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With Style, Grace, and Wit

  • Jan 11, 2000
In Chapter 1 of How Brains Think, William H. Calvin recalls Piaget "who used to say that intelligence is what you use when you don't know what to do." Throughout the balance of this immensely readable as well as informative book, Calvin attempts to explain what is so difficult to understand: the interaction between the brain and the mind, and, the interaction of the mind with the physical world in which it exists. "The big issue for understanding intelligence isn't who has more but what intelligence is, when it's needed, and how it operates. Some of what intelligence encompasses are cleverness, foresight,, speed, creativity, and how many things you can juggle at once."

Although Calvin is an eminent theoretical neurophysiologist, How Brains Think is not a textbook in which he explains in mind-numbing detail the brain, the mind, and their interaction. Calvin has written How Brains Think for the reasonably intelligent non-scientist. As Calvin concludes How Brains Think, he observes:

It behooves us to be a considerate creator [of superintelligent machines], wise to the world and its fragile nature, sensitive to the need for stable footings that will prevent backsliding -- and keep the house of cards we call civilization from collapsing.

Near the end of his book, Calvin quotes from Lewis Thomas' masterpiece The Medusa and the Snail: "We need science, more and better science, not for its technology, not for its leisure, not even for health and longevity, but for the hope of wisdom which our kind of culture must acquire for its survival." Albert Borgmann, Eric Drexler, Thomas Friedman, and Joel Mokyr (among others) rise to their feet to join William Calvin in applauding Thomas' comments.

If intelligence is "what you use when you don't know what to do", then "more and better science" must help to provide the "wisdom" of knowing precisely what to do...and what not to do. That's how brains should think. And will, Calvin believes, but if only we have courage and determination sufficient to the task.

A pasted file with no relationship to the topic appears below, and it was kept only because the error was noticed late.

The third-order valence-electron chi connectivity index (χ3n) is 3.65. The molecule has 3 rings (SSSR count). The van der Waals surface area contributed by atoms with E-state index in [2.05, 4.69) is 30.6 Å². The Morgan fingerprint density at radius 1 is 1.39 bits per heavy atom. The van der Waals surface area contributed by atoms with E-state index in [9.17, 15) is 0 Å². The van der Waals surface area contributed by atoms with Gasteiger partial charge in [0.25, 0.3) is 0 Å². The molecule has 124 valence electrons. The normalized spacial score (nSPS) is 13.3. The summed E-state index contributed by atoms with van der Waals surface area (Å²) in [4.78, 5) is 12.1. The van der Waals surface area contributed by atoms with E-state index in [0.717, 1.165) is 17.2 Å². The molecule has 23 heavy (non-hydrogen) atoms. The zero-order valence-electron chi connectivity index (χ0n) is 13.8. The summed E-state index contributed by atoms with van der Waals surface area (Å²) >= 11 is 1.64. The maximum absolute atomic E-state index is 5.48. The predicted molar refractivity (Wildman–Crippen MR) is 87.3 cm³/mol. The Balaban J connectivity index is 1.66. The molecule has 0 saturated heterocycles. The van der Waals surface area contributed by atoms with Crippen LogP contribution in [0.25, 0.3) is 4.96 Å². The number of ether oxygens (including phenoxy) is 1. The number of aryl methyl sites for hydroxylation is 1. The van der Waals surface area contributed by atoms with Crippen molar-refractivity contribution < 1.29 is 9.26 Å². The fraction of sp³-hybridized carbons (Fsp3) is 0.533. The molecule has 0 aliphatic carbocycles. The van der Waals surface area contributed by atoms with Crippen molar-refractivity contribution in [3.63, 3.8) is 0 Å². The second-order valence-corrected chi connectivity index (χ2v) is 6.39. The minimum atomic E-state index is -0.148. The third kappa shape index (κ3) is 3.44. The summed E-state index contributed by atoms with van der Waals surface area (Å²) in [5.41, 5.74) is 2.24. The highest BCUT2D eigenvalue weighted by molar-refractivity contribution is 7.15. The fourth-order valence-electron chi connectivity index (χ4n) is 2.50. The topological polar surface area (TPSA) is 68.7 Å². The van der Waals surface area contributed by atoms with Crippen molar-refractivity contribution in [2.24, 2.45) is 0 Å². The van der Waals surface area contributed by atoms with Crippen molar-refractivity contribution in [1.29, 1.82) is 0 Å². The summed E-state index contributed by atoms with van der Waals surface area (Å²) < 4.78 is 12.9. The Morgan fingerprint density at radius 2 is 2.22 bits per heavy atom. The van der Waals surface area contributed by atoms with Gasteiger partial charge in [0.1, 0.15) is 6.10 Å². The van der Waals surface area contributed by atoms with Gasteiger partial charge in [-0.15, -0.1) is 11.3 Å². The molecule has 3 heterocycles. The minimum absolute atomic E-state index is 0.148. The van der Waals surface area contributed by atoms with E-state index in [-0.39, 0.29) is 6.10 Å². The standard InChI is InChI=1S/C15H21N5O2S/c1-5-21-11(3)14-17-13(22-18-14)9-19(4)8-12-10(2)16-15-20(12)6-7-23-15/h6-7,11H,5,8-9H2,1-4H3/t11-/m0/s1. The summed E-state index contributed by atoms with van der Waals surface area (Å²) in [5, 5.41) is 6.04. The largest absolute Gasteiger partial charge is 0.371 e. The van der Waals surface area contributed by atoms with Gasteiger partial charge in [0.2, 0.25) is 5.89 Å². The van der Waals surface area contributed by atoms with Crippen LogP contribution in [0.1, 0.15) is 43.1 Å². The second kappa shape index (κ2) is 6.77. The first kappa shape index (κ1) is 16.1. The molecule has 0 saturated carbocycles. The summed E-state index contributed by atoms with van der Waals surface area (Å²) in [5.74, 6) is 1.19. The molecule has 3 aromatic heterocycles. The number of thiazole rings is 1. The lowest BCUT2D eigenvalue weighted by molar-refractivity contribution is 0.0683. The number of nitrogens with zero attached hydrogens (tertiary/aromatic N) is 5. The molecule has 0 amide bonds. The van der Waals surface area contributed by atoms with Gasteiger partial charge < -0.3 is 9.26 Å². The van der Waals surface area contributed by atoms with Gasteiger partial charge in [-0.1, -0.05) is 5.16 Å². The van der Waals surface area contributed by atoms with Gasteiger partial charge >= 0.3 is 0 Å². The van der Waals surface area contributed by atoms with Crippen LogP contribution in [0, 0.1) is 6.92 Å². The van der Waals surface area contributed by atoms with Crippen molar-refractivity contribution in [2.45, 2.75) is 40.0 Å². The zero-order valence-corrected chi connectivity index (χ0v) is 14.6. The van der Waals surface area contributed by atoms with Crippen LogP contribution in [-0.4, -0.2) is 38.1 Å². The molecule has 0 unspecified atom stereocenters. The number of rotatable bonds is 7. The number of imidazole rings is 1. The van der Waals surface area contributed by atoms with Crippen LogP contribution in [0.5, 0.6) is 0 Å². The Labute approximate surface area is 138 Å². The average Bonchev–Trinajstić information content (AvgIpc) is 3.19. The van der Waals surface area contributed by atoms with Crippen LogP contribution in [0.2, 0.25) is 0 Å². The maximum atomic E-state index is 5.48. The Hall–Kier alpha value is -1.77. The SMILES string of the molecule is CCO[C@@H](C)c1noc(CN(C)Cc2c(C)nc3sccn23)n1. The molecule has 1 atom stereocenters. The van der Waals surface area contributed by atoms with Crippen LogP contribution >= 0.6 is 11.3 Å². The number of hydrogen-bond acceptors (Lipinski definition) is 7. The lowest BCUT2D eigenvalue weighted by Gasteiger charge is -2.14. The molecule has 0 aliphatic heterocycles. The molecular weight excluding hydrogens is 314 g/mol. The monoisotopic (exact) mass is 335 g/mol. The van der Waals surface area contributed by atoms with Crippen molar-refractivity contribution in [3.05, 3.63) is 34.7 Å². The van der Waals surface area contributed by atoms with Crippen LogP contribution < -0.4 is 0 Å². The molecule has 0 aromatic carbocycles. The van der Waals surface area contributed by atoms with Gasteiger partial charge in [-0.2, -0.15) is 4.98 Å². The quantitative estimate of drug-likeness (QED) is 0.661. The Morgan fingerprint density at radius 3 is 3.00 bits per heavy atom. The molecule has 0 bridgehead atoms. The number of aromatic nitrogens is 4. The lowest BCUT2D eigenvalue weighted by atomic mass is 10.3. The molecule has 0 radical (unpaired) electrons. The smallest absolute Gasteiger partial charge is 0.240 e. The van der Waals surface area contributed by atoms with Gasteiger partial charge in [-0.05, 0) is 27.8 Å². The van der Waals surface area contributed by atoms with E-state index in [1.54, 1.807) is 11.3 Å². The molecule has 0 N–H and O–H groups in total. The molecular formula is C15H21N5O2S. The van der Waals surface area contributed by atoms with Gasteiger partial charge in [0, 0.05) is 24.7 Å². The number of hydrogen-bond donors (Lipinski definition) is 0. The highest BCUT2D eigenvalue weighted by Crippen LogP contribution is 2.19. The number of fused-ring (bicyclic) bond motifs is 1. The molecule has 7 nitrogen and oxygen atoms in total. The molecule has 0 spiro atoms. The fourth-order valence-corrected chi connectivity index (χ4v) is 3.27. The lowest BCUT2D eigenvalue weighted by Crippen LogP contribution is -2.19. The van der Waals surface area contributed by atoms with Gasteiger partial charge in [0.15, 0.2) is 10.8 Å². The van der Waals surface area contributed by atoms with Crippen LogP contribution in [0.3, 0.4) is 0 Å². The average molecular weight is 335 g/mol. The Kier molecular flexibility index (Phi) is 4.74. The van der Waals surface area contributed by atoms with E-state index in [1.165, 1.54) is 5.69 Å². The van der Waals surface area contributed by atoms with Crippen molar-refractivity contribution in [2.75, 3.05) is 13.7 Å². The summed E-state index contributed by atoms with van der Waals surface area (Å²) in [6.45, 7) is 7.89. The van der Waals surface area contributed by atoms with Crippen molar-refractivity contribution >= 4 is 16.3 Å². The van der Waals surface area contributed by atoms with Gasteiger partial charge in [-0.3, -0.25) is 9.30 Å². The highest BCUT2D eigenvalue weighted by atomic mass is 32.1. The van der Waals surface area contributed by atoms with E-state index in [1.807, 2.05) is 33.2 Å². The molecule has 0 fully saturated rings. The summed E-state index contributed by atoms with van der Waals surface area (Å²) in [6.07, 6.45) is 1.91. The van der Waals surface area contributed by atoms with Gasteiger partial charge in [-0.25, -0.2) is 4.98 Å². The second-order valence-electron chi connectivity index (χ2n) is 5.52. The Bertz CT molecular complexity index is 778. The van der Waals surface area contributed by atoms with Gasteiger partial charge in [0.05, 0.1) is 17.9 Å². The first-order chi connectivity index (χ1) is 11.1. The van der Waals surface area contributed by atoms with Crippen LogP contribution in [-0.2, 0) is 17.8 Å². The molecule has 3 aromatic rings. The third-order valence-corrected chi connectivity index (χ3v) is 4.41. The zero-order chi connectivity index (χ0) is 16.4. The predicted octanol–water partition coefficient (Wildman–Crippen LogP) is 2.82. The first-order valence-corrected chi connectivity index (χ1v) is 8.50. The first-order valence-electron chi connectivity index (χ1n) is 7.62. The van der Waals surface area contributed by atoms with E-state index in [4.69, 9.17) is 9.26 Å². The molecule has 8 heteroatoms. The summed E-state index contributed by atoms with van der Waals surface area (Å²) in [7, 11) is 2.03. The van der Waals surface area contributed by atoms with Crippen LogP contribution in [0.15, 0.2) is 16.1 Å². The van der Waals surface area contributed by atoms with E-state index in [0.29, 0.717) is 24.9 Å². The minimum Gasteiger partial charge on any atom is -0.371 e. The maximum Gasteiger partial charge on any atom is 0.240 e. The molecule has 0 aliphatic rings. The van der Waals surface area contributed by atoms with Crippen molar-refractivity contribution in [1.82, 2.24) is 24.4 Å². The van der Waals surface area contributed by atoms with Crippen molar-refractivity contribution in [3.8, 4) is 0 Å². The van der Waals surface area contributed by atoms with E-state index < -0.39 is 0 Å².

Calvin helps an interested layman (at least this one) to understand a rather complicated body of phenomena...doing so with style, grace, and wit. This is a book I re-read at least twice a year. Are Calvin's ideas that stimulating? Yes.

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Robert Morris ()
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Professionally, I am an independent management consultant who specializes in accelerated executive development and breakthrough high-impact organizational performance. I also review mostly business books … more
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About this book


William Calvin, a neurophysiologist and author ofThe River That Flows Uphill: A Journey from the Big Bang to the Big Brain, attempts to reclaim the study of human consciousness from physicists likeRoger Penrose. Physicists, Calvin suggests, reduce the mind to subatomic particles and mathematical equations, whereas those in his specialty see the seat of consciousness and intelligence in higher levels of brain physiology--the neurons, synapses, and cortex. Calvin is a Darwinist who regards the unique level of human consciousness as the product of evolutionary forces that began with the ice ages two million years ago. The human response to this natural threat, he argues, was to develop mental faculties that allowed high-level communication and, thus, cooperation, leading to complex language capabilities and the distinguishing human characteristic of abstract thought.--This text refers to an out of print or unavailable edition of this title.
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ISBN-10: 046507278X
ISBN-13: 978-0465072781
Author: William H Calvin
Publisher: Basic Books

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